A recent ordeal when I took my 16-month-old daughter for medical care, after a horrifying accident, gave me a reality check to the decline in the quality of the health care services in Sri Lanka.
Holidaying in Nuwara Eliya, I fell on the doorstep of the bungalow, while carrying my daughter on June 11, resulting in her head hitting the cold stone floor with severe impact. After briefly attempting to calm her down, my husband and I found a tennis ball sized lump on her head.
Holding some ice cubes to the affected area, imagining the worst, my husband and I rushed her to the Nuwara Eliya General Hospital. When we reached there around 11.30 a.m., seeing our distraught plight, the heart-wrenching cries of the baby and my own tears and the vomit-splattered clothes, not only did the security guard allow us to drive into the hospital’s car park but many hospital staff ran with us, guiding us to the admitting Medical Officer.
As we rushed in, a nurse cleared the patient’s chair adjacent to the doctor’s chair and as I sat, the doctor sternly asked me whether the baby passed out or vomited on our way to the hospital. When my husband said no and explained that the baby vomited on the trip only after crying violently and coughing, he then asked me rudely, “Then why are you crying? Go to a corner and stop”. He stood up, without so much as a look at the baby and marched off to another patient.
Being the daughter of two senior doctors with 31 years of service — my mother is a deputy director of a leading General Hospital and my father a senior Consultant Anaesthetist in charge of the ICU of the same hospital — I was astonished at how cold and rude the doctor was.
Attendants and nurses were in sympathy with us and a kindly nurse asked me to calm down and try to rock my baby to calm her as well. My husband and I were shocked by the no-care attitude of the Medical Officer who did not deem it fit to examine the baby, but walked away, dismissing this case as not being urgent.
When he came back after awhile and heard my husband angered by his negligence and inattentiveness suggesting that we leave to a private hospital, the Medical Officer sternly asked him, “What did you say?” My husband then asked him, “Is this the way you treat your patients? We come rushing here in dire need of medical attention for our infant and you just dilly-dally playing with the health of our precious child”, the doctor responded very heatedly.
Then I stood up and asked him, “Do you know I am the daughter of so and so and is this how you treat patients who come in an emergency to you?” When he realized I was connected, he was embarrassed, although he said falteringly, “I don’t care who’s who you are”.
Our primary concern being the well-being of our baby, we walked out. The doctor then sent attendants after us, telling us to come back, but we rushed to our car and went in search of a private hospital. I am concerned that I needed to mention my family links in the healthcare sector to get my injured baby noticed.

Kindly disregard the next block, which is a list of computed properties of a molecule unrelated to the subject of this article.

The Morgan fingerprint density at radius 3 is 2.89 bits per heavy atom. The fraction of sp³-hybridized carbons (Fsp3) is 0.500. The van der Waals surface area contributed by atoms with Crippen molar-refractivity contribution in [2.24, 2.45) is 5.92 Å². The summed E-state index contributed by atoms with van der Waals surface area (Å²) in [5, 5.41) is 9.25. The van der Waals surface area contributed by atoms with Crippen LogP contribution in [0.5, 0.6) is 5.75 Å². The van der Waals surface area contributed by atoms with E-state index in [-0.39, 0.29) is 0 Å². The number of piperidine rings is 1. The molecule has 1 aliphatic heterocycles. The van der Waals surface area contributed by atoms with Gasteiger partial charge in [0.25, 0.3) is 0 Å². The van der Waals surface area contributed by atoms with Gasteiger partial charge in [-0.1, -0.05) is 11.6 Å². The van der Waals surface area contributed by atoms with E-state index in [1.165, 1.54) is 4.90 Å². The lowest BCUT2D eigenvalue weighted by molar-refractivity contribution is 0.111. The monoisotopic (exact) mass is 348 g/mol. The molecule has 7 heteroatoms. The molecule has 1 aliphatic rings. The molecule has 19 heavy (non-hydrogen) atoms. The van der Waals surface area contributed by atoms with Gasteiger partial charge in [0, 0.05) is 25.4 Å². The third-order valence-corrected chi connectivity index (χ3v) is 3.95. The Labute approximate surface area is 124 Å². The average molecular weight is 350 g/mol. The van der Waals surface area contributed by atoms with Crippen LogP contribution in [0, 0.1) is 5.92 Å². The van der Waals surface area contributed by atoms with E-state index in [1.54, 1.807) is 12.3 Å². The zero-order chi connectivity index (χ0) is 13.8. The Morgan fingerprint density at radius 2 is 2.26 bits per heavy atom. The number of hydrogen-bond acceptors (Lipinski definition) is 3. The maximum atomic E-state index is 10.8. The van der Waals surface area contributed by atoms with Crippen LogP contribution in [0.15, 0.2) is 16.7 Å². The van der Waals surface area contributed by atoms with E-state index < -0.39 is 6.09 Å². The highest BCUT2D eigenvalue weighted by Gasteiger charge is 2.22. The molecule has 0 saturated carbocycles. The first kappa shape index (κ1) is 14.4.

After showing our baby to a doctor at a private hospital, where the doctor immediately took us in regardless of the patient he was seeing, we were on our way back to the bungalow to pack up our belongings and leave for Kandy to be near a hospital better-equipped to deal with such a crisis, when we were stopped by the Traffic Police. Thinking we had been stopped because my husband had forgotten to wear his seat belt, he explained our plight, only to be told by the policeman who looked troubled, “I can’t let you go. This vehicle number has been submitted in a complaint to the police and even if I were to let you pass, you will be detained further on”.
Realizing this was a retaliation by the doctor, we drove along with the policeman, to the police station and explained our situation including the negligence at the hands of the doctor, evoking sympathy among the policemen, with several policewomen gently touching the baby’s head.
In the face of the injustice perpetrated by the doctor, firstly of not attending to our baby and then harassing us by complaining to the police, we took the matter up with the HQI. He immediately asked the officer at the hospital police post to come to the police station, when the doctor concerned refused to come. The hospital police post officer informed the HQI that the doctor had wanted us to be warned never to do such a thing again.
When my husband asked him whether he witnessed the incident, he said he hadn’t but the Medical Officer had told him.
The Nuwara Eliya Police were understanding and treated us with kindness and empathy, urging us to leave. They assured us that they would do the needful and warn the doctor.
This incident made me think about the plight of the poor people who have to go through the state health sector and what injustice they may have to bear in silence. This doctor played with the health of a baby.
At the same time, there are a large number of doctors who will forego their basic needs to save lives and luckily they outnumber the bad ones.
However, one negligent doctor can influence the perception about doctors. We will seek an inquiry and intend to write to the Health Ministry.
Ashwini Surage,�Via e-mail